Soon enough, your cable listings will be populated by nothing but LeBron James produced shows. Well, that and singing competitions.
As we’ve mentioned quite often, James’ production company SpringHill Entertainment has been insanely busy, with shows being made for the likes of HBO, Showtime, and NBC. The most recent development was an NBC comedy pilot based around the life of Philadelphia 76ers star Ben Simmons.
Well, James is at it again with another show that has had a script ordered by the peacock. This one is in partnership with actress Elizabeth Banks and is called Hoops. It’s a drama based on a former WNBA player and coach who becomes the first woman to be a head coach of a men’s college basketball team. There’s also another twist in the plotline as well, ostensibly to create more drama and tension for viewers who don’t care much for sports.
The network has given a script commitment plus penalty to basketball-themed drama Hoops, from writer Jennifer Cecil (Notorious), LeBron James and Maverick Carter’s SpringHill Entertainment, Elizabeth Banks and Max Handelman’s Brownstone Productions, and Warner Bros. Television where both SpringHill and Brownstone are based.
NBC also recently gave a script commitment plus penalty to Brotherly Love, a single-camera comedy from 2018 NBA Rookie of the Year Ben Simmons, James and his SpringHill Entertainment as well as writer Kourtney Kang.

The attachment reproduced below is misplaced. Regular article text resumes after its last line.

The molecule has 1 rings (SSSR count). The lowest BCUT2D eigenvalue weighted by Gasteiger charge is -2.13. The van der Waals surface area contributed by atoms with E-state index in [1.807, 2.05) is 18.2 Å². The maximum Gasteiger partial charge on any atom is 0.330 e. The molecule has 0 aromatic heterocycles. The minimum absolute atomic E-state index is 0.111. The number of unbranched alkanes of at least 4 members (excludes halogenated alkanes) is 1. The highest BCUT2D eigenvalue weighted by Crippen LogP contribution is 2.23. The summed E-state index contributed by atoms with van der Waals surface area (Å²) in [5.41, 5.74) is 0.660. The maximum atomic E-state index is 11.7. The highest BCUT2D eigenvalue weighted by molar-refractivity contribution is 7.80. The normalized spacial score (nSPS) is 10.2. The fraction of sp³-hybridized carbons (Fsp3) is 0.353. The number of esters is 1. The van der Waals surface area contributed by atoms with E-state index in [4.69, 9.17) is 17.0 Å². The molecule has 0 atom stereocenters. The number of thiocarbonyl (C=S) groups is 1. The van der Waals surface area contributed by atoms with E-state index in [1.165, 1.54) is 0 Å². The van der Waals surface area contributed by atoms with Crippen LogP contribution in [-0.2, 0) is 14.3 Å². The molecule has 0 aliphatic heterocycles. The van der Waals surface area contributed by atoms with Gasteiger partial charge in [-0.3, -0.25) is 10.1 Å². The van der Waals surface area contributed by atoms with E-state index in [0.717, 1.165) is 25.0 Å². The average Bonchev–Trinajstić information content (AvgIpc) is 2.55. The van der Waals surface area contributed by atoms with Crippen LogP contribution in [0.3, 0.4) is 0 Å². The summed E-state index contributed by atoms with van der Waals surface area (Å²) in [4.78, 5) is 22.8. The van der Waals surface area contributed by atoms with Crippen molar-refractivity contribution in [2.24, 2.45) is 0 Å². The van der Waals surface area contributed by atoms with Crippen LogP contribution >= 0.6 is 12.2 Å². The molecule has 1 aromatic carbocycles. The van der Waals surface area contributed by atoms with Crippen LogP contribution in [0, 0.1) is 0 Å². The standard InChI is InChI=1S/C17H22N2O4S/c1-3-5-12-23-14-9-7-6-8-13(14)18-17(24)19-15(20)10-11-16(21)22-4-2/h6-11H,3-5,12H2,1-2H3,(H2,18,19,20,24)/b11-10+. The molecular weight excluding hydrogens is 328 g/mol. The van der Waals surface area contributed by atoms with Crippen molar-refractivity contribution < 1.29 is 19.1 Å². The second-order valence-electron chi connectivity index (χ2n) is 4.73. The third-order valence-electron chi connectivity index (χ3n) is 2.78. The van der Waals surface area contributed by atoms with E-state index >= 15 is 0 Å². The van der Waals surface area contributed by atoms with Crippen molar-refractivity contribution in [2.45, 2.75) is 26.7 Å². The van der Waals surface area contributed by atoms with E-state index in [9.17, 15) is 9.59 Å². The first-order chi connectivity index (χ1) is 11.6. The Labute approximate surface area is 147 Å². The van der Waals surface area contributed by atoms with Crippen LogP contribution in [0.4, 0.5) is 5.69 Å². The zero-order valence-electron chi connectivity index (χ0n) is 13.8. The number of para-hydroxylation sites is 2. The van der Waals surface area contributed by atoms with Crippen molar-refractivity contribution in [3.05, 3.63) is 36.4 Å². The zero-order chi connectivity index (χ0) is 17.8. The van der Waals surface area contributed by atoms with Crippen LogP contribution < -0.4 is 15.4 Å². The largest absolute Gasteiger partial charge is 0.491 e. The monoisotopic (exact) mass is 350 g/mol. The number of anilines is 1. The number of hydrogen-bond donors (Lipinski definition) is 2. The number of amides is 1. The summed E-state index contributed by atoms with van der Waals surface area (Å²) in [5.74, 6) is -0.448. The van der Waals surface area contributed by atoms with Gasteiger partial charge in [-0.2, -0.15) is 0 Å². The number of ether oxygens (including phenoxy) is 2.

In Hoops, after years on the road as both a star player and coach in the WNBA, Stevie Decker jumps at the chance to return to her alma mater to become the first female head coach of a men’s college basketball team. But coming home isn’t easy as her career took a toll on her family, and the school she loves is embroiled in a sex scandal involving her mentor, a legendary former coach.
These are clearly two very different shows, but the fact that both have had scripts ordered shows James’ drawing power in the industry, mainly because he’s been able to make progress on so many different fronts. Obviously, he’s not going to be in the director’s chair (or likely even giving significant creative input) for all of these programs, but it certainly pulls back the curtain a bit more on his long-intended move to Los Angeles to play for the Lakers. Forget waiting on a career after basketball, James is already well into it.
The most interesting thing concerning LeBron’s push into the entertainment industry is the diversity of content that his company is putting out – dramas, comedies, documentaries, talk shows, and pretty much everything in between.
It’s hard to see NBC actually bringing two basketball-themed shows to the airwaves together, even though one may be a comedy and one may be a drama. In addition, NBC has already made something of a financial commitment to both series, so maybe there’s a chance we see it happen. Even if one of these shows gets to NBC’s primetime lineup, it’d be quite the achievement for James as his media empire continues to expand.